Verizon Wireless will introduce phones based on Google Inc.'s Android software "in the near future," its chief executive said Thursday.
So far, only T-Mobile USA has introduced an Android phone in the U.S. Several manufacturers are making phones with the software, including Samsung Electronics Co. and Motorola Inc.
Previously, Verizon Wireless has been noncommittal to Android.
"Conspiracy theorists ... said that we would never do anything with Google, but we have had some very good dialogue with Google," Verizon Wireless CEO Lowell McAdam told an investor conference in New York, according to a transcript. "We like what we see and we will, in fact, be bringing Android devices to the marketplace in the near future."
McAdam also said that the country's largest cellular carrier will carry the Pre, an eagerly awaited new phone from Palm Inc., within six months.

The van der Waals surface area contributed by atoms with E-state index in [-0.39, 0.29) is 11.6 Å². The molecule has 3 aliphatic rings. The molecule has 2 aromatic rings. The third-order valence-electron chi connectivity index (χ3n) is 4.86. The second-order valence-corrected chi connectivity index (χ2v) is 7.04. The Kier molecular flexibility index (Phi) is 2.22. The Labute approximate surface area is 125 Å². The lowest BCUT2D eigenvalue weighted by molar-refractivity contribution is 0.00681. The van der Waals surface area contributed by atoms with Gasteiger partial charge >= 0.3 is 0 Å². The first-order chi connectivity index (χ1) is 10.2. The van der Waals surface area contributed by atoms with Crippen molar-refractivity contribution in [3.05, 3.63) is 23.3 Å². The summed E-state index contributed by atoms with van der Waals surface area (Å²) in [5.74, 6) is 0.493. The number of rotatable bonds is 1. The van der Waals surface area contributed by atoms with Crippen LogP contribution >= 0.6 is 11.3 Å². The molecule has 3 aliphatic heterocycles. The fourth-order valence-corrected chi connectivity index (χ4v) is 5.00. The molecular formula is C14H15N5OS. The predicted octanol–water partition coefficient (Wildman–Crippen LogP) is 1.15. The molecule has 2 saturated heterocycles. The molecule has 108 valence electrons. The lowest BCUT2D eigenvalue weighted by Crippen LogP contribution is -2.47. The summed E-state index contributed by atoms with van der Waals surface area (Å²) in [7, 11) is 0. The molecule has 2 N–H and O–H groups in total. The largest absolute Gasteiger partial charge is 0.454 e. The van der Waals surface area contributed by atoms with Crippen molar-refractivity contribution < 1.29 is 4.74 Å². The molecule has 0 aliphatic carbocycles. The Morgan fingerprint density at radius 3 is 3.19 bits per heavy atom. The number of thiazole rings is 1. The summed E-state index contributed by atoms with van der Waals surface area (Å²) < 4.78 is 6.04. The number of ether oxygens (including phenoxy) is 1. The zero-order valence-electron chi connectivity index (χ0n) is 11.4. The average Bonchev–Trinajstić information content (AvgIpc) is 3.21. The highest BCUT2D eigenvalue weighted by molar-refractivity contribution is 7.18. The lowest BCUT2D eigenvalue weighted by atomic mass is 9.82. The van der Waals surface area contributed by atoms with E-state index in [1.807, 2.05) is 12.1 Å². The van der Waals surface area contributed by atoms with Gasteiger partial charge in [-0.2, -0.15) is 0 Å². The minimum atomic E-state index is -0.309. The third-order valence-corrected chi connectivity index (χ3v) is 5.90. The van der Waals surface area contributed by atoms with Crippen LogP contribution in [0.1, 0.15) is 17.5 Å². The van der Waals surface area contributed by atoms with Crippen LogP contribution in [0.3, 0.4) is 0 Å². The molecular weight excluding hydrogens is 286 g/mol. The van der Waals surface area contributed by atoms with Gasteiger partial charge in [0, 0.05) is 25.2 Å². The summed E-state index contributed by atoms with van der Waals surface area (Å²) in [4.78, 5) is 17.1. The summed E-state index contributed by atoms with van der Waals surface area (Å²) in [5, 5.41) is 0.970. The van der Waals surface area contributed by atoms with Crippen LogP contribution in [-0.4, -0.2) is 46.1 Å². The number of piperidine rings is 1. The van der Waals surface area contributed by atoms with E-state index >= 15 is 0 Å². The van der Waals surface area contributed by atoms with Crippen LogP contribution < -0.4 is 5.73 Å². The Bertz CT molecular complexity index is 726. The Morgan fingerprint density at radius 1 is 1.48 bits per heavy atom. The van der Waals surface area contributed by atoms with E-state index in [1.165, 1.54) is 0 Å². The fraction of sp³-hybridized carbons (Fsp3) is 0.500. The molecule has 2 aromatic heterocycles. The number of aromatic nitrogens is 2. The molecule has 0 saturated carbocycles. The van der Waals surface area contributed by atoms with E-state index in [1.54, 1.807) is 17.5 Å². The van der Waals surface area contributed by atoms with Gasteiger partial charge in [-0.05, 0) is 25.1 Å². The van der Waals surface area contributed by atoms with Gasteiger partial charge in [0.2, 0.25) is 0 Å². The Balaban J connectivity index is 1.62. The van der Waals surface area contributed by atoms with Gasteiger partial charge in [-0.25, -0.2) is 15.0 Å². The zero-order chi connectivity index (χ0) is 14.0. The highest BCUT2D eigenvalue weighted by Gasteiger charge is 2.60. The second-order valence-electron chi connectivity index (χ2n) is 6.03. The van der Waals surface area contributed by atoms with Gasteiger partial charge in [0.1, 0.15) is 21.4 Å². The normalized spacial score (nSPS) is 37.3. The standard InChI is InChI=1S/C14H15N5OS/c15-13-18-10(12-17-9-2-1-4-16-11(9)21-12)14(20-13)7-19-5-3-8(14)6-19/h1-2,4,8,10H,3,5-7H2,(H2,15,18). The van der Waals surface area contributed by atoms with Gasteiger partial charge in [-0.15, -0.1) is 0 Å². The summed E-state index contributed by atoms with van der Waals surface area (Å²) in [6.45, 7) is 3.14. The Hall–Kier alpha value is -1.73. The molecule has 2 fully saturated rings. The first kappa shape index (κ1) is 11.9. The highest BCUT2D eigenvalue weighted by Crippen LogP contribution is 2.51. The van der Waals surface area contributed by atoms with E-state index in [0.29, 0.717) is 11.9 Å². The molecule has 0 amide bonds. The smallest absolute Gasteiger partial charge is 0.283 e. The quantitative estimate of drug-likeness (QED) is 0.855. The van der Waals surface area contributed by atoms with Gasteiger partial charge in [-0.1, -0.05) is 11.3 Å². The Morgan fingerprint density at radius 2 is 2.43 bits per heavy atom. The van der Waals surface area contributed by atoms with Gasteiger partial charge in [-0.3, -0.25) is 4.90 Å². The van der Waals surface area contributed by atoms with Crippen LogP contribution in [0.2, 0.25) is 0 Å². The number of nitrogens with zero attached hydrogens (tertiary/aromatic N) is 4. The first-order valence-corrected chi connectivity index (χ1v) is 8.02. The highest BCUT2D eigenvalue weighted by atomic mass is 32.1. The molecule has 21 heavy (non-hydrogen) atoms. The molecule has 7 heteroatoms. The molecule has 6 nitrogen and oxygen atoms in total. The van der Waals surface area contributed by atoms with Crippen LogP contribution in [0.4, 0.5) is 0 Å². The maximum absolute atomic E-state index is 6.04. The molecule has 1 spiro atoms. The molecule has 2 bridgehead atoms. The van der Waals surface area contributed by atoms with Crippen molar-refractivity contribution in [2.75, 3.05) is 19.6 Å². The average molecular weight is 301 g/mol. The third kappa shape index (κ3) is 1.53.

However, McAdam may have misspoken: Sprint Nextel Corp. spokesman James Fisher said Sprint will be the exclusive carrier for the Pre at least until the end of the year. It was the first time Sprint confirmed the minimum length of the exclusivity period.
The Pre goes on sale June 6, and is seen as a chance for Palm to revitalize a line that has been losing out to Apple Inc.'s iPhone and BlackBerrys from Research In Motion Ltd. The phone features a touch screen, a slide-out keyboard and a new operating system, WebOS. Sprint, which has been losing subscribers, also needs a hit device.
McAdam added that Verizon Wireless will launch within six months a previously unknown Palm device, a "cousin" to the Pre. Palm has said it is making WebOS the basis for an entire new line.
The Verizon Wireless CEO complimented Motorola, which is struggling to turn around shrinking phone sales.
"You'll see Motorola back into our portfolio. We feel very good about the progress that the Motorola team has made," McAdam said.
Verizon Wireless is a joint venture of Vodafone Group PLC of Britain and Verizon Communications Inc. of New York.